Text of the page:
Autonomous vehicle market to reach $50 billion by 2040

Autonomous vehicle (AV) technology continues to advance and will become a $50 billion market by 2040, according to a report from Lux Research, released today.

The report details the growing advances in AVs across all markets—including logistics, ride-sharing, and consumer use—and offers a timeline for widespread adoption of various levels of automation. The researchers say all vehicles will have at least level 2 autonomy—meaning they’ll be equipped with hands-free, advanced driver assistance systems (ADAS)—by 2039. Far fewer vehicles are expected to be fully autonomous, or level 4, by that time.

“Level 4, or completely self-driving, vehicles aren’t the only goal,” Christopher Robinson, senior analyst at Lux Research and lead author of the report, said in a statement Thursday. “Hands-free level 2 ADAS systems will grow rapidly in popularity across all regions, and by 2039, all vehicles will feature at least this level of autonomy. Level 3 autonomous systems will be introduced in 2021 and by 2040 will make up the largest portion of revenues from autonomous vehicles.”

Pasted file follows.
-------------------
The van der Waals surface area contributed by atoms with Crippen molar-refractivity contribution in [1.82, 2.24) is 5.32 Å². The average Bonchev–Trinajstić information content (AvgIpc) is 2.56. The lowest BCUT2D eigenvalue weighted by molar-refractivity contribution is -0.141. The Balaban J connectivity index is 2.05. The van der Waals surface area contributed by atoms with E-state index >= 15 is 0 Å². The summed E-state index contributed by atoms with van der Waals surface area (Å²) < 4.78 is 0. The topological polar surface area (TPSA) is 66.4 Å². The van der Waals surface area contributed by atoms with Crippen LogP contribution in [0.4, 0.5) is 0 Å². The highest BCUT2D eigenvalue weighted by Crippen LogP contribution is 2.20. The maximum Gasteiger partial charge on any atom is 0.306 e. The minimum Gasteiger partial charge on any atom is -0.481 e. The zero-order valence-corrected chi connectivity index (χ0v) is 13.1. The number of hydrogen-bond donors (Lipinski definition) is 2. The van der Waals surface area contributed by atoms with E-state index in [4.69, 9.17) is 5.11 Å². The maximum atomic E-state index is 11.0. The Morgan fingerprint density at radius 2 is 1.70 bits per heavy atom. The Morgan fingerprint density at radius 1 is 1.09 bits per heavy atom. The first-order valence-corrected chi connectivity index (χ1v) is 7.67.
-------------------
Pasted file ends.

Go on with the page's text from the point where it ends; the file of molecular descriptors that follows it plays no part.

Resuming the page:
Level 3 systems include more advanced features, such as automated parking.

The report lists four factors that may affect the trajectory of AV growth over the next several years:

  • AV Fatalities. The pace of rolling out level 4 AVs is a fine balance between ensuring safety and being early. Future incidents could sway public perception, forcing developers to achieve an even higher standard of confidence before deploying an AV.

  • Car Ownership. Emerging trends like micromobility and ride-hailing could lead to a decline in personal ownership of vehicles. Look for the areas with the highest density of people who don’t require cars to commute to work to lead this trend.
  • Validation Tools. There are currently no common tools used to validate whether an AV system meets any potential standards that would allow it to operate on public roads. AV developers mostly self-assess their progress, which makes it difficult for regulators to make decisions. A common tool, test, or set of metrics could help accelerate regulatory decisions.
  • System Cost. It’s difficult to forecast the rate of cost decrease for AV systems, as new types of sensors, computers, and algorithms are integrated into new systems constantly.